I was amazed to learn yesterday, upon visiting Microsoft’s Retired Exams page, that the Windows 7 exams are scheduled to retire at the end of this month. I suppose it should have come as no surprise, given that mainstream support for Windows 7 ended on January 13, 2015. And in fact, as you can see on the Microsoft Lifecycle Fact Sheet, extended support for Windows 7 comes to a screeching halt in less than 18 months. As of January 13, 2020, the only way to keep Windows 7 alive will be by purchasing special “life extension” support from Microsoft. If you think back about XP, the same thing happened back then, too. To me, because MS Win7 cert exams expire July 31, 2018, it’s a strong reminder that another, similar train wreck may be in the offing.
It’s almost time to say “Bye-Bye” to Windows 7, yet it still runs on nearly half of all Windows PCs.
After MS Win7 Cert Exams Expire July 31, Then What?
These exam retirements signal that Microsoft is closing the doors on Windows 7 internally. That said, the rest of the world seems far less ready to move onto newer Windows versions. As of today (7/6/18) NetMarketShare reports that 43.38% of Windows devices run Windows 7. By comparison, 32.08% run Windows 10. Win10 devices, according to MS at the May Build conference, number over 700 million. That means that at least 946 million devices still run Windows 7. My best guess is that the majority of those systems are in business rather than personal use.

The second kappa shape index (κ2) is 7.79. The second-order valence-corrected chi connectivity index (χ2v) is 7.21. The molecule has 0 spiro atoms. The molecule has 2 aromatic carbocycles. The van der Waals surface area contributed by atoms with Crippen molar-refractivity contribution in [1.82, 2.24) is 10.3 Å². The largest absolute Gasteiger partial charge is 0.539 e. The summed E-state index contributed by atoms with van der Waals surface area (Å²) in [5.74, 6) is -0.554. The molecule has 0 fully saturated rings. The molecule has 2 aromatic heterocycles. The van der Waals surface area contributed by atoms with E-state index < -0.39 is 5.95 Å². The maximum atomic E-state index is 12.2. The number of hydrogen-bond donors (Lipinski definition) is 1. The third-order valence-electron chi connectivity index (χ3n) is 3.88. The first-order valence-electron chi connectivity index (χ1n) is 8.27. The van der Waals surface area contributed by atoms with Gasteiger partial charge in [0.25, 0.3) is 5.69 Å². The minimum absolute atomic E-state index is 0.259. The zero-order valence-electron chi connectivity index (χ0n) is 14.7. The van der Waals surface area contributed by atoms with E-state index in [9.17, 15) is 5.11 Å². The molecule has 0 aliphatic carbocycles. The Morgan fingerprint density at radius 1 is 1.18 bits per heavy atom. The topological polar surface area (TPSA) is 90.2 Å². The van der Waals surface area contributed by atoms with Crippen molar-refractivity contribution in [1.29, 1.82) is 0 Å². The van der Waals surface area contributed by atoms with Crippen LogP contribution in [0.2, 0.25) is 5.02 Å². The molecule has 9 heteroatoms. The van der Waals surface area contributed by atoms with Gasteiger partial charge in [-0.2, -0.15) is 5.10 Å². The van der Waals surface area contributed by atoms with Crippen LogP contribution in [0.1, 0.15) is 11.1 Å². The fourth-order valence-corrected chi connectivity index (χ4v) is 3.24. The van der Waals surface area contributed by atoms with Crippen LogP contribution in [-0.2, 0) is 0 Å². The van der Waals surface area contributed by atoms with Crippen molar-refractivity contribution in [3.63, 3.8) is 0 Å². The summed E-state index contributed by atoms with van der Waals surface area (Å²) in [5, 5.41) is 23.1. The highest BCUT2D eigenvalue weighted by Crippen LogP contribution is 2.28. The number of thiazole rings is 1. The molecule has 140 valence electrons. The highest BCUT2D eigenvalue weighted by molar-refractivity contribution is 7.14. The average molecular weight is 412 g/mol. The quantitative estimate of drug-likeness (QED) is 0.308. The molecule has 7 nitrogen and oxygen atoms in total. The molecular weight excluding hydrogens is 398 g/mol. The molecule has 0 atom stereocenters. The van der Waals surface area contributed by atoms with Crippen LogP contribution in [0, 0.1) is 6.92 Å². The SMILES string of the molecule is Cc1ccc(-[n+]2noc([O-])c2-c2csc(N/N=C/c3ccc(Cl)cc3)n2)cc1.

What does it all mean? For one thing, it means that those businesses that haven’t yet upgraded to Win10 should really get that ball rolling right away. For another, it means that they have less than 17 months to migrate unless they want to shoulder added costs for extended support. Third, it suggests that IT pros can still benefit from Win10 certifications (which include the MCSA: Windows 10 and the MCSE: Mobility credentials). And fourth, it portends a possible spike in new PC purchases because it’s probably time to refresh a lot of old hardware that’s still running Win7, too.
One more thing’s for sure: it’s going to be interesting to watch what happens as the clock ticks down to the “real end” for Windows 7. There are still a lot of devices that will need to migrate to stay supported for owners unwilling or unable to incur added costs for extended support. Stay tuned!